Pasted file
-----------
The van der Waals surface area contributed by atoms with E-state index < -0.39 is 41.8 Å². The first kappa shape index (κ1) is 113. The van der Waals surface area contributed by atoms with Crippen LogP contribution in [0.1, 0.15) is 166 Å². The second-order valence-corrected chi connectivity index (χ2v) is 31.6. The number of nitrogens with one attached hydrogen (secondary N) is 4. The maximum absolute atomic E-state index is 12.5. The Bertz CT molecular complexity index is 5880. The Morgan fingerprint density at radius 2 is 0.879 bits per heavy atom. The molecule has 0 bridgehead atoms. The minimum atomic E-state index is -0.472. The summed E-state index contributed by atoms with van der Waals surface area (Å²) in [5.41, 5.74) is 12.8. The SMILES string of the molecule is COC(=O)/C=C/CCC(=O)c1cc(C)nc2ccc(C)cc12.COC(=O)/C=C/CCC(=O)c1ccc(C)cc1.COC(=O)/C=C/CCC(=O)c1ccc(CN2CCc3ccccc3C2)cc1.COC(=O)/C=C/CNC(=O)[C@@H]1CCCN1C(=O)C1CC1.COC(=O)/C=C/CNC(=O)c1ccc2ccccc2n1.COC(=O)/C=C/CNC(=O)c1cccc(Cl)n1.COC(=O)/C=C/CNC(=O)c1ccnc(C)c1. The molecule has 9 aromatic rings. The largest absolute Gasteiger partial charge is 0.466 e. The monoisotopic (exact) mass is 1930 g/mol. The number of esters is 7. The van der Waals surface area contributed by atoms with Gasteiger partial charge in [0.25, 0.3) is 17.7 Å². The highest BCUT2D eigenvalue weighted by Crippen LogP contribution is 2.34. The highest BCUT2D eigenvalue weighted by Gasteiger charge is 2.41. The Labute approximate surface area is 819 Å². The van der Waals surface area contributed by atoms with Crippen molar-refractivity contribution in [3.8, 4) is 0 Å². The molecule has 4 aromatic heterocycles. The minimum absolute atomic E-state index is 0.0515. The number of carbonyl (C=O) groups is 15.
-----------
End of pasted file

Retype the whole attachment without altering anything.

The van der Waals surface area contributed by atoms with E-state index < -0.39 is 41.8 Å². The first kappa shape index (κ1) is 113. The van der Waals surface area contributed by atoms with Crippen LogP contribution in [0.1, 0.15) is 166 Å². The second-order valence-corrected chi connectivity index (χ2v) is 31.6. The number of nitrogens with one attached hydrogen (secondary N) is 4. The maximum absolute atomic E-state index is 12.5. The Bertz CT molecular complexity index is 5880. The Morgan fingerprint density at radius 2 is 0.879 bits per heavy atom. The molecule has 0 bridgehead atoms. The minimum atomic E-state index is -0.472. The summed E-state index contributed by atoms with van der Waals surface area (Å²) in [5.41, 5.74) is 12.8. The SMILES string of the molecule is COC(=O)/C=C/CCC(=O)c1cc(C)nc2ccc(C)cc12.COC(=O)/C=C/CCC(=O)c1ccc(C)cc1.COC(=O)/C=C/CCC(=O)c1ccc(CN2CCc3ccccc3C2)cc1.COC(=O)/C=C/CNC(=O)[C@@H]1CCCN1C(=O)C1CC1.COC(=O)/C=C/CNC(=O)c1ccc2ccccc2n1.COC(=O)/C=C/CNC(=O)c1cccc(Cl)n1.COC(=O)/C=C/CNC(=O)c1ccnc(C)c1. The molecule has 9 aromatic rings. The largest absolute Gasteiger partial charge is 0.466 e. The monoisotopic (exact) mass is 1930 g/mol. The number of esters is 7. The van der Waals surface area contributed by atoms with Gasteiger partial charge in [0.25, 0.3) is 17.7 Å². The highest BCUT2D eigenvalue weighted by Crippen LogP contribution is 2.34. The highest BCUT2D eigenvalue weighted by Gasteiger charge is 2.41. The Labute approximate surface area is 819 Å². The van der Waals surface area contributed by atoms with Crippen molar-refractivity contribution in [3.8, 4) is 0 Å². The molecule has 4 aromatic heterocycles. The minimum absolute atomic E-state index is 0.0515. The number of carbonyl (C=O) groups is 15.